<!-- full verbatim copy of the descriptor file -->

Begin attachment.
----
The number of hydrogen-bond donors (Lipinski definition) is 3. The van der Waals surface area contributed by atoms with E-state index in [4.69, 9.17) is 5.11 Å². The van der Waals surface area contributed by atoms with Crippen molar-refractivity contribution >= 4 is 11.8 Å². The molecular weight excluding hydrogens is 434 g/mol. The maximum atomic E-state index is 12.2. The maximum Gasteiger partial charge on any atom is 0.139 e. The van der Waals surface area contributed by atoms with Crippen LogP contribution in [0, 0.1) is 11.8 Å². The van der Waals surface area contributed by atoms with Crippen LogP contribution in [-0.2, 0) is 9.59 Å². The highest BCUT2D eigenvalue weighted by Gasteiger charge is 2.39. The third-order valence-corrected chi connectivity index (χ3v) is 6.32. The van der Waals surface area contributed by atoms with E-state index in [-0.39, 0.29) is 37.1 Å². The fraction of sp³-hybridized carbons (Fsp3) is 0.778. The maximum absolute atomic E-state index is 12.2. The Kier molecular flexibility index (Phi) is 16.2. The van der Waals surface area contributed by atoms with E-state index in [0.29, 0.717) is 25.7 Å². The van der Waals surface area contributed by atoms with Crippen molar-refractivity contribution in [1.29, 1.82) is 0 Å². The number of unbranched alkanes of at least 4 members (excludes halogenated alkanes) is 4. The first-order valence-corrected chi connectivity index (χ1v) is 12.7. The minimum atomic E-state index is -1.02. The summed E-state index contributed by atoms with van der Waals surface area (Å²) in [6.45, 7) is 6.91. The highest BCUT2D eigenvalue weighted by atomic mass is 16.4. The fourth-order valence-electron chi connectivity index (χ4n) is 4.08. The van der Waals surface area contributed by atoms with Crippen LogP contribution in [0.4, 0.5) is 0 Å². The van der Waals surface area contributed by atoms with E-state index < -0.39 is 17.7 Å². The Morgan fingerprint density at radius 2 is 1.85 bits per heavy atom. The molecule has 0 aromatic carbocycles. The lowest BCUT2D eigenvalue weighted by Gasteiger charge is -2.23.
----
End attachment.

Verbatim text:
The number of hydrogen-bond donors (Lipinski definition) is 3. The van der Waals surface area contributed by atoms with E-state index in [4.69, 9.17) is 5.11 Å². The van der Waals surface area contributed by atoms with Crippen molar-refractivity contribution >= 4 is 11.8 Å². The molecular weight excluding hydrogens is 434 g/mol. The maximum atomic E-state index is 12.2. The maximum Gasteiger partial charge on any atom is 0.139 e. The van der Waals surface area contributed by atoms with Crippen LogP contribution in [0, 0.1) is 11.8 Å². The van der Waals surface area contributed by atoms with Crippen LogP contribution in [-0.2, 0) is 9.59 Å². The highest BCUT2D eigenvalue weighted by Gasteiger charge is 2.39. The third-order valence-corrected chi connectivity index (χ3v) is 6.32. The van der Waals surface area contributed by atoms with E-state index in [-0.39, 0.29) is 37.1 Å². The fraction of sp³-hybridized carbons (Fsp3) is 0.778. The maximum absolute atomic E-state index is 12.2. The Kier molecular flexibility index (Phi) is 16.2. The van der Waals surface area contributed by atoms with E-state index in [0.29, 0.717) is 25.7 Å². The van der Waals surface area contributed by atoms with Crippen molar-refractivity contribution in [1.29, 1.82) is 0 Å². The number of unbranched alkanes of at least 4 members (excludes halogenated alkanes) is 4. The first-order valence-corrected chi connectivity index (χ1v) is 12.7. The minimum atomic E-state index is -1.02. The summed E-state index contributed by atoms with van der Waals surface area (Å²) in [6.45, 7) is 6.91. The highest BCUT2D eigenvalue weighted by atomic mass is 16.4. The fourth-order valence-electron chi connectivity index (χ4n) is 4.08. The van der Waals surface area contributed by atoms with Crippen LogP contribution in [0.4, 0.5) is 0 Å². The van der Waals surface area contributed by atoms with E-state index < -0.39 is 17.7 Å². The Morgan fingerprint density at radius 2 is 1.85 bits per heavy atom. The molecule has 0 aromatic carbocycles. The lowest BCUT2D eigenvalue weighted by Gasteiger charge is -2.23.